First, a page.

This new chip includes an A.I. co-processor that will help interpret the images that the HoloLens is “seeing” more accurately, which allows for better overlays and much faster response time (otherwise, data might have to be sent to the cloud for analysis, which would take much longer). The A.I. solution is so good it can recognize individual parts of the human hand while it’s moving — something important for, as an example, helping Navy soldiers practice loading armaments. This appears to borrow technology both from Microsoft’s Azure A.I. and from the now largely defunct Kinect gaming sensor.

The A.I. co-processor will also apparently be used to help with advanced speech recognition, which indicates that audio commands, interpretation, and even environmental sounds will be a bigger part of the next HoloLens experience.

New patent news points to a streamlined product

Hololens Patent Image

A Microsoft patent has also been discovered that clearly details plans for an upgraded HoloLens. According to these plans, the HoloLens will be used a single system for both mapping the real-world terrain while tracking objects that terrain and projecting CG images on top of that terrain.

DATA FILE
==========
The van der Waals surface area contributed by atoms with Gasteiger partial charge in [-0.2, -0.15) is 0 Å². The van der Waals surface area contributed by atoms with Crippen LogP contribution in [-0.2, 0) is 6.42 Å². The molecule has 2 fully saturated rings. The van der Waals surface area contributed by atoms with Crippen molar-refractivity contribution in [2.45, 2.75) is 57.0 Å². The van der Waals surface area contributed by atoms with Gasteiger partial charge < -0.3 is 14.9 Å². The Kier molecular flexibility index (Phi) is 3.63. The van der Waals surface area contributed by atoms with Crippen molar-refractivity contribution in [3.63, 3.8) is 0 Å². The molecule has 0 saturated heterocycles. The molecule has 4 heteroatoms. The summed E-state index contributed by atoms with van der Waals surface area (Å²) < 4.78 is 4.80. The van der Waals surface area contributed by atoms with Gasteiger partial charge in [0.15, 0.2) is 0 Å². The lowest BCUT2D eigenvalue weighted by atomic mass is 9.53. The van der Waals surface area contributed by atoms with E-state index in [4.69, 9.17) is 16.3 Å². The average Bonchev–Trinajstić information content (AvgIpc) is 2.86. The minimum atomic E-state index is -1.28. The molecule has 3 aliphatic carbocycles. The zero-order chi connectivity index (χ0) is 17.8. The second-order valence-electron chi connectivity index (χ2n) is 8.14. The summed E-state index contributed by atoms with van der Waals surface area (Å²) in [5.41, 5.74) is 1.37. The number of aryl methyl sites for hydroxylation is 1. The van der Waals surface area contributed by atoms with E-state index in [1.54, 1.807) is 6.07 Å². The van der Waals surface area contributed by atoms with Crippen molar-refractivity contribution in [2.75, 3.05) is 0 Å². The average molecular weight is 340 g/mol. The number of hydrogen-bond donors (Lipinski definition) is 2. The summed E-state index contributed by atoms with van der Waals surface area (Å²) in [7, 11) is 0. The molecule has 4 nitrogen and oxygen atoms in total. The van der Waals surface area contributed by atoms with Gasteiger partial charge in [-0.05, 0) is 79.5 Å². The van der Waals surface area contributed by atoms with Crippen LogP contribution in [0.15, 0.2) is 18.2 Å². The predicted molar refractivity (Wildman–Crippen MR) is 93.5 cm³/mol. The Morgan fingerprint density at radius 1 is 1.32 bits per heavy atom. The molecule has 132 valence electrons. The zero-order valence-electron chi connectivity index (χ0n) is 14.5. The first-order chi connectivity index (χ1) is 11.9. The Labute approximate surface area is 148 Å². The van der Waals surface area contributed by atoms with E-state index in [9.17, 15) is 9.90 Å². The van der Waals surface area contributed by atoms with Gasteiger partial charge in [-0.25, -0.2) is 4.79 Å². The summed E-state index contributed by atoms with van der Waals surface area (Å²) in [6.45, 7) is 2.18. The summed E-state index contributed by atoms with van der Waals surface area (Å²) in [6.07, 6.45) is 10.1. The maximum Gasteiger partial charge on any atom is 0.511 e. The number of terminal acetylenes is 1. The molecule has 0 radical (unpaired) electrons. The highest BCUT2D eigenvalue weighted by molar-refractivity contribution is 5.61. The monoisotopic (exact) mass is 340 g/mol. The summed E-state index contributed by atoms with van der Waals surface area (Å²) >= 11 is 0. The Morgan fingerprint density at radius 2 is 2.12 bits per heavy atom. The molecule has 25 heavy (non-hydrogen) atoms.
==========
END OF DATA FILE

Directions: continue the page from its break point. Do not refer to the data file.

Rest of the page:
This is important for a couple different reasons. First, it allows Microsoft to save room and make the HoloLens more compact — or at least make room for other hardware. Second, it helps increase the accuracy for harder tasks like following a bouncing ball or sensing depth in a complex environment (like a forest). Third, it’s quite possible that this will help lower the price of the HoloLens, which is badly needed: Commercially, the first HoloLens costs a whopping $5,000 to buy as a consumer. You can bet Microsoft wants to get that price down a bit if it wants to appeal at all to gamers and other individual buyers.

A brand new processor

Microsoft HoloLens front angle
Matt Smith/Digital Trends

We already mentioned the A.I. co-processor that’s sure to be included in the HoloLens 2, but it also looks like the primary processor could also see a significant change. While early rumors suggested that the HoloLens would use the Qualcomm Snapdragon XR1 platform, we now expect them to pick the Snapdragon 850 chip or something very similar.

These ARM-based chips are ideal for augmented reality applications, but it would be a shift from the Intel Atom CPU that the original HoloLens uses. However, we do expect Microsoft to use Windows Core OS for operation.hololens 2 news roundup microsoft at mwc 2019

Product Review

It's a shame the U.S. banned Huawei. The new Honor 20 Pro is a kick-ass phone

Where does Honor go after the Honor View 20, the best device it has ever made? The answer is the Honor 20 Pro, which takes what made the View 20 great, and then improves on it by adding more camera lenses and shrinking the size.

Motorola One Vision vs. Nokia 7.1: Which is the best budget phone for you?

If you're trying to decide whether the Motorola One Vision or the Nokia 7.1 would be a better buy, then we've got you covered with this comparison. Find out exactly what sets these Android phones apart and which is best for you.

Your PlayStation 4 game library isn't complete without these games